Economic impacts of aflatoxin

Four potential impacts of aflatoxin have been identified (Lubulwa and Davis, 1994): (i) deterioration of the food and nutritional quality of agricultural products with an accompanying reduction in sensory characteristics, e.g., taste, odor, texture and color, (ii) health-related productivity losses due to mutagenic and carcinogenic effects on humans who consume aflatoxin-contaminated food over an extended period of time, (iii) loss of income from livestock resulting from feeding aflatoxin-contaminated feedstuffs, e.g., higher mortality rates and lower feed to weight conversion ratios for chickens, ducks, egg-layers, and pigs, and (iv) losses of export markets and related economic gains due to regulations that restrict international trade of aflatoxin-contaminated grain. Aflatoxin contamination in agricultural commodities can result in considerable microeconomic losses, e.g., at the farm, household and community levels, as well as macro-economic losses, e.g. at the country or regional level, especially in Sub-Saharan Africa. Losses from rejected shipments and lower prices for poor quality grain can devastate a developing country's export markets (IFPRI, 2003).

The economic impact of aflatoxin on livestock production includes mortality and reductions in productivity, weight gain, feed efficiency, fertility, and the ability to resist disease. A decrease in either the quantity or the quality of meat, milk and eggs produced may result in significant financial losses. For example, in Indonesia, the Philippines and Thailand, 5% of the maize and peanuts produced are discarded due to fungal contamination. The annual costs of contamination due to aflatoxin and other molds in these countries in terms of product spoilage, human health effects, and losses in the poultry and pork sectors was estimated to be US$ 367 million (Cardwell, 2001).

Human health impacts of chronic aflatoxin exposure are just now being evaluated (Jolly et al., Chapter 5; Gong et al., Chapter 6). The interaction of aflatoxins with Hepatitis B and Hepatitis C to increase the risk of hepatocellular carcinoma is well known. The risk af-latoxin imposes on children who fail to thrive when their diet is highly contaminated with the toxin appears to be large enough to account for a significant proportion of the deaths of children under age 5 in Sub-Saharan Africa. For older children and adults, immune system suppression appears to occur and may reduce the effectiveness of vaccines and lower innate resistance to seemingly unrelated diseases. These losses in mental and physical development, the quality and quantity of output from a worker, and the added costs to already overburdened health care systems will be both economically and socially significant but have yet to be quantified or examined in any detail.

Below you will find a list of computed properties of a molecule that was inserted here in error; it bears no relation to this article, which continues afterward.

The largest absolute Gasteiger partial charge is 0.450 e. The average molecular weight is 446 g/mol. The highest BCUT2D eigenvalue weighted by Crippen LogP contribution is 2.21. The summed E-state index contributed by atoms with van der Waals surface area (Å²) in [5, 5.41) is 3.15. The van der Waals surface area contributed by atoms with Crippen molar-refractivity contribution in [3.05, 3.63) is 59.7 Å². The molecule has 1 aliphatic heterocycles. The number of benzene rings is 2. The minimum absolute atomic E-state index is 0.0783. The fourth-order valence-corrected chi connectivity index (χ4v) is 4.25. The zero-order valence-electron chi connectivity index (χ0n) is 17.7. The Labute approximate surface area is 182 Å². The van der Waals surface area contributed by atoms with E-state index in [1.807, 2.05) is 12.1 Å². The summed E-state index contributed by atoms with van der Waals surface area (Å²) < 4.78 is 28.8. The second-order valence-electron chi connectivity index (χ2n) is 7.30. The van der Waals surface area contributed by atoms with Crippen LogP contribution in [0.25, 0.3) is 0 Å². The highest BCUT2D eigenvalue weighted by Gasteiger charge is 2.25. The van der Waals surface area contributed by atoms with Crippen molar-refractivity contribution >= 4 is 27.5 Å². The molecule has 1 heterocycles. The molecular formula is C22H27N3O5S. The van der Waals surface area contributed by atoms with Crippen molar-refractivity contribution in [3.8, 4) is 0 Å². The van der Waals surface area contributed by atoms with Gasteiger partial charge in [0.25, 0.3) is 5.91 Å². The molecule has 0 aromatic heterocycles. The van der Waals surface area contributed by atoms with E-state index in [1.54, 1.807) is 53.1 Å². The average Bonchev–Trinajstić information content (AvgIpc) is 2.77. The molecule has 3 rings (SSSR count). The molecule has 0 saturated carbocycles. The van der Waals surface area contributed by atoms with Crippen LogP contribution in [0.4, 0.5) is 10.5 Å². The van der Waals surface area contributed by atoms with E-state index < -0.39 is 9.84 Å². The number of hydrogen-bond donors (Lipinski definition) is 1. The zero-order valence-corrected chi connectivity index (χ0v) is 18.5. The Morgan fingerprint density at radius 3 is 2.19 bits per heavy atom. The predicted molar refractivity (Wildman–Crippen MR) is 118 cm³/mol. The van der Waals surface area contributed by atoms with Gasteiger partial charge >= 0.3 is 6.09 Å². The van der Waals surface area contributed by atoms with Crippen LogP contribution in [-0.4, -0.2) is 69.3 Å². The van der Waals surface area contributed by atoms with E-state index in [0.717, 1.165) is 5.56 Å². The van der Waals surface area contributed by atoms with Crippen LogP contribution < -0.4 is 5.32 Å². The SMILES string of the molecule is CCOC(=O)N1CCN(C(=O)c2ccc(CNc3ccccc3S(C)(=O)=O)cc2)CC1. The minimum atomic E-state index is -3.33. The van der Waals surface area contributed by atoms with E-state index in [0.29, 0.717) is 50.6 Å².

Aflatoxin is a major constraint affecting exports and foreign exchange for developing countries including Sub-Saharan Africa. FAO estimates that 25% of the world's food crops are affected by mycotoxins each year (Scholthof, 2004). Income losses due to aflatoxin contamination cost US producers more than US$ 100 million per year, on average, including US$ 26 million paid to peanut farmers alone (US$ 69.34/ha). These losses will be larger and more important for Sub-Saharan Africa due to the favorable environmental conditions for the growth of mycotoxigenic fungi and the lack of adequate storage infrastructure. The economic losses are compounded by lowered productivity, reduced prices, i.e., poor quality discount, reduced feed efficiency, and greater disease incidence as a result of immune system suppression. Many countries have regulations on aflatoxin levels that restrict international trade in food and feeds contaminated with unacceptable levels of aflatoxin contamination (FAO, 2004). Member states of the African Groundnut Council (Gambia, Mali, Nig er, Nigeria, Senegal, and Sudan) have estimated that the annual cost of implementing a program to reduce aflatoxin contamination is approximately US$ 7.5 million (IFPRI, 2003). Economic returns from preventing aflatoxin contamination through better production, harvesting, and storage practices under these conditions can be quite high.

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